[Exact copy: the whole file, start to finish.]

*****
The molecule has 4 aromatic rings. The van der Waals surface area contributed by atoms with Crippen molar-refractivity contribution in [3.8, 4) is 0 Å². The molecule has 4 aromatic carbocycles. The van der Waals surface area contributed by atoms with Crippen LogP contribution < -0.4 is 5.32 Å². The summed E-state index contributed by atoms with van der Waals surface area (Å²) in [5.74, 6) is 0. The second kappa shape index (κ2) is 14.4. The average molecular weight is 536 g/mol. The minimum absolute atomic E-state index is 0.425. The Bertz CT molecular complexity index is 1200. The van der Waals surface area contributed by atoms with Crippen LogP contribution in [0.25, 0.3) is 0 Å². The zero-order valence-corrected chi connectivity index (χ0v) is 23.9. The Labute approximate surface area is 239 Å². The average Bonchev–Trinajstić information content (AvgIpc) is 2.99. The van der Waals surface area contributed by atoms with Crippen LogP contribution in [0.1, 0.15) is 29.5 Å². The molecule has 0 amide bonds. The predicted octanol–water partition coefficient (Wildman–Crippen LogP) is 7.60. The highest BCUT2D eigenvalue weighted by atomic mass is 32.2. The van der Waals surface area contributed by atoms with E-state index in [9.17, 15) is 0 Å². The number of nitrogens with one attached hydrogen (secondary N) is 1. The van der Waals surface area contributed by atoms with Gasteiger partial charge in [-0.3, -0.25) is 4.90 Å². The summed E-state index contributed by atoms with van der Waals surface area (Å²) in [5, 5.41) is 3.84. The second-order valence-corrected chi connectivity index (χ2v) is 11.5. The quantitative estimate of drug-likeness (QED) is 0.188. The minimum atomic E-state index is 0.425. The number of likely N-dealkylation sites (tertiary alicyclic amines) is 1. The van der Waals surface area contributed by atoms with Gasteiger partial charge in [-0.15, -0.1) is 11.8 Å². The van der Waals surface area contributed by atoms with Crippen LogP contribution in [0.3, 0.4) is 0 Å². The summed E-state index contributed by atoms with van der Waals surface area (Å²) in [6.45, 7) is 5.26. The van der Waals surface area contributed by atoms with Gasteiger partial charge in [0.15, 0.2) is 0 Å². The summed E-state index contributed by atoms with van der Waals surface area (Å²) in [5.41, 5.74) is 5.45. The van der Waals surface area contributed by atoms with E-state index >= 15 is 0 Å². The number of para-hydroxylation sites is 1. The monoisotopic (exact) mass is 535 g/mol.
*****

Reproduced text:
The molecule has 4 aromatic rings. The van der Waals surface area contributed by atoms with Crippen molar-refractivity contribution in [3.8, 4) is 0 Å². The molecule has 4 aromatic carbocycles. The van der Waals surface area contributed by atoms with Crippen LogP contribution < -0.4 is 5.32 Å². The summed E-state index contributed by atoms with van der Waals surface area (Å²) in [5.74, 6) is 0. The second kappa shape index (κ2) is 14.4. The average molecular weight is 536 g/mol. The minimum absolute atomic E-state index is 0.425. The Bertz CT molecular complexity index is 1200. The van der Waals surface area contributed by atoms with Crippen LogP contribution in [0.25, 0.3) is 0 Å². The zero-order valence-corrected chi connectivity index (χ0v) is 23.9. The Labute approximate surface area is 239 Å². The average Bonchev–Trinajstić information content (AvgIpc) is 2.99. The van der Waals surface area contributed by atoms with Crippen LogP contribution in [0.1, 0.15) is 29.5 Å². The molecule has 0 amide bonds. The predicted octanol–water partition coefficient (Wildman–Crippen LogP) is 7.60. The highest BCUT2D eigenvalue weighted by atomic mass is 32.2. The van der Waals surface area contributed by atoms with E-state index in [9.17, 15) is 0 Å². The number of nitrogens with one attached hydrogen (secondary N) is 1. The van der Waals surface area contributed by atoms with Gasteiger partial charge in [-0.3, -0.25) is 4.90 Å². The summed E-state index contributed by atoms with van der Waals surface area (Å²) in [5, 5.41) is 3.84. The second-order valence-corrected chi connectivity index (χ2v) is 11.5. The quantitative estimate of drug-likeness (QED) is 0.188. The minimum atomic E-state index is 0.425. The number of likely N-dealkylation sites (tertiary alicyclic amines) is 1. The van der Waals surface area contributed by atoms with Gasteiger partial charge in [-0.15, -0.1) is 11.8 Å². The van der Waals surface area contributed by atoms with Crippen LogP contribution in [0.3, 0.4) is 0 Å². The summed E-state index contributed by atoms with van der Waals surface area (Å²) in [6.45, 7) is 5.26. The van der Waals surface area contributed by atoms with Gasteiger partial charge in [0.15, 0.2) is 0 Å². The summed E-state index contributed by atoms with van der Waals surface area (Å²) in [5.41, 5.74) is 5.45. The van der Waals surface area contributed by atoms with E-state index >= 15 is 0 Å². The number of para-hydroxylation sites is 1. The monoisotopic (exact) mass is 535 g/mol.